Friday, November 14, 2014

#777. Mock Squid Soup: Space Battleship Yamato

via Star Advertiser
The Mock Squid Soup society is meeting again to discuss Space Battleship Yamato, a 2010 Japanese movie based on a 1970s anime.  As always, Mock Squid Soup is, astoundingly, presented by a couple of people named Mock and Squid, but not by a mock squid.  That would just be silly.

This is the first selection of theirs that I had not previously seen.  I scrambled for a few weeks attempting to find a copy, and when all else failed I did what people have done for thousands of years: bummed it off the Internet for free.

A large swath of Space Battleship Yamato is right up my wheelhouse, which is to say it features significant portions of spaceships going boom! boom! boom!  I have an incurable knack this kind of movie, and an even worse impulse to like the result regardless of its overall critical merits, which include things like what everyone else says about it.

But Space Battleship Yamato has a secret weapon in that regard, in that it's not generally known among American audiences, who tend to hate even the things they like.  So I was pretty safe this time.

The thing about this movie, however, is that it owes more to fan films than to Hollywood.  That's okay.  I've watched my share of foreign productions.  In my first year of college there was a standing date when a new one would be screened every week (or whatever the interval was), movies like Earth (1998), The King of Masks (watch for the teapot!), and Dancing at Lughnasa (in which Meryl Streep convincingly plays Irish!).  

I've watched plenty of Japanese movies, too, including a bunch of anime, far too little Kurosawa, and probably the most similar experience to Space Battleship Yamato, the trippy Versus.  But I would probably call the most relevant experience Clint Eastwood's Letters from Iwo Jima, the movie that made its predecessor Flags of Our Fathers instantly irrelevant in comparison.

If you've never seen Letters, you should correct that as soon as possible.  Outside of Tora! Tora! Tora! it's probably the only movie a classroom should screen regarding the Pacific Theater during WWII.  Ken Watanabe leads a cast that explores the face of the enemy in such a way that you can't help wondering...these guys were the enemy?  WWII wasn't exactly known as that kind of war (but then, what war is?), and no matter what Quentin Tarantino did with Inglourious Basterds no one will ever manage that with the Nazis (except, Christoph Waltz!), so that's a heck of an accomplishment.

Space Battleship Yamato is sort of that kind of experience, in that it relates the Japanese perspective of WWII via allegory via aliens and spaceships.  Watching it, you probably don't even realize the bad guys are essentially those dastardly Americans.  Although you have to admit, it's probably wrong to say "those dastardly Americans" so flippantly when you think that the only use of nuclear weapons in warfare on record was in fact by Americans on the Japanese.  Twice.

This is a grim movie in a lot of respects.  The actors talk almost uniformly in solemn tones, which makes for tough listening after a while (if you're looking for something other than one-note performances, this is not the movie you're looking for).  Putting the story in its proper context (the historic Yamato was Japan's last best hope for glorious victory, so to make a futuristic one carry the same role and to actually accomplish it is not just science fiction but wish fulfillment in a way you probably hadn't thought of before; it's not all Godzilla over there in terms of the national post-nuclear psyche) takes a lot of the wind out of its escapist sails.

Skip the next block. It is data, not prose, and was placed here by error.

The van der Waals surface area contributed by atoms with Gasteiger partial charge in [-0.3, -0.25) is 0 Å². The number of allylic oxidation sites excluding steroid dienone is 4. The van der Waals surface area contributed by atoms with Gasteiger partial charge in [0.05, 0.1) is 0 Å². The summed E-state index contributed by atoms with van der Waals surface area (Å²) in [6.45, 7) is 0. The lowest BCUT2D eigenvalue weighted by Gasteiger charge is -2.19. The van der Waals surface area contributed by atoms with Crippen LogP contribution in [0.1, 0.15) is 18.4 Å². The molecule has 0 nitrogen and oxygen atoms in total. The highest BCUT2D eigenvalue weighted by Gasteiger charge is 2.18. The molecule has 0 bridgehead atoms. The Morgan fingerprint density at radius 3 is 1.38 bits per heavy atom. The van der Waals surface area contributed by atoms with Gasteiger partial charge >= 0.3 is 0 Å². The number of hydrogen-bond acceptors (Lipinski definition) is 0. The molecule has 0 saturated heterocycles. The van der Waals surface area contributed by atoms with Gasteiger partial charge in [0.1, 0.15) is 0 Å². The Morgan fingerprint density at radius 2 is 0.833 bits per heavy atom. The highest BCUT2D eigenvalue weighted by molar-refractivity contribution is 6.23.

I think I would have to watch it again to quit worrying so much about its implications and just lose myself in the experience.  But in all seriousness, that goofy captain's hat has got to go.


angryparsnip said...

hahahaha... but yes the Captains Hat is the Captains hat.
This was the 1970's remember when the anime came out.

cheers, parsnip

The Armchair Squid said...

Excellent review, sir. I love the design of the Yamato ship but was also a bit uneasy with the historical implications. I enjoyed the movie more than I expected to and am now very curious about the old cartoons.

Toinette Thomas said...

WIthout knowing the background of the story, the message of nuclear war on earth is pretty clear. It's hard to miss that. I just wish it had been hard to miss some of the acting. I like your reflections and observations. They make for a thought provoking and entertaining review.

Tony Laplume said...

parsnip, did everyone wear goofy hats in the '70s? If so, why am I just learning about this now? And do you have a time travel machine I can borrow?

The designs I loved (except the hat), especially the uniforms, Squid.

Toinette, like I said, it struck me as a fan film in regard to the acting. But at least they went one-note rather than bad-note.

The Armchair Squid said...

Apparently, the uniform jackets were big sellers in Japan. We joked during the film that the arrow was for helping them remember which direction to unzip them.

MOCK! said...

" but not by a mock squid.  That would just be silly."

Thank goodness we have a monk who knows the value of a good scouring!

Tony Laplume said...

I'm here to entertain my peeps!


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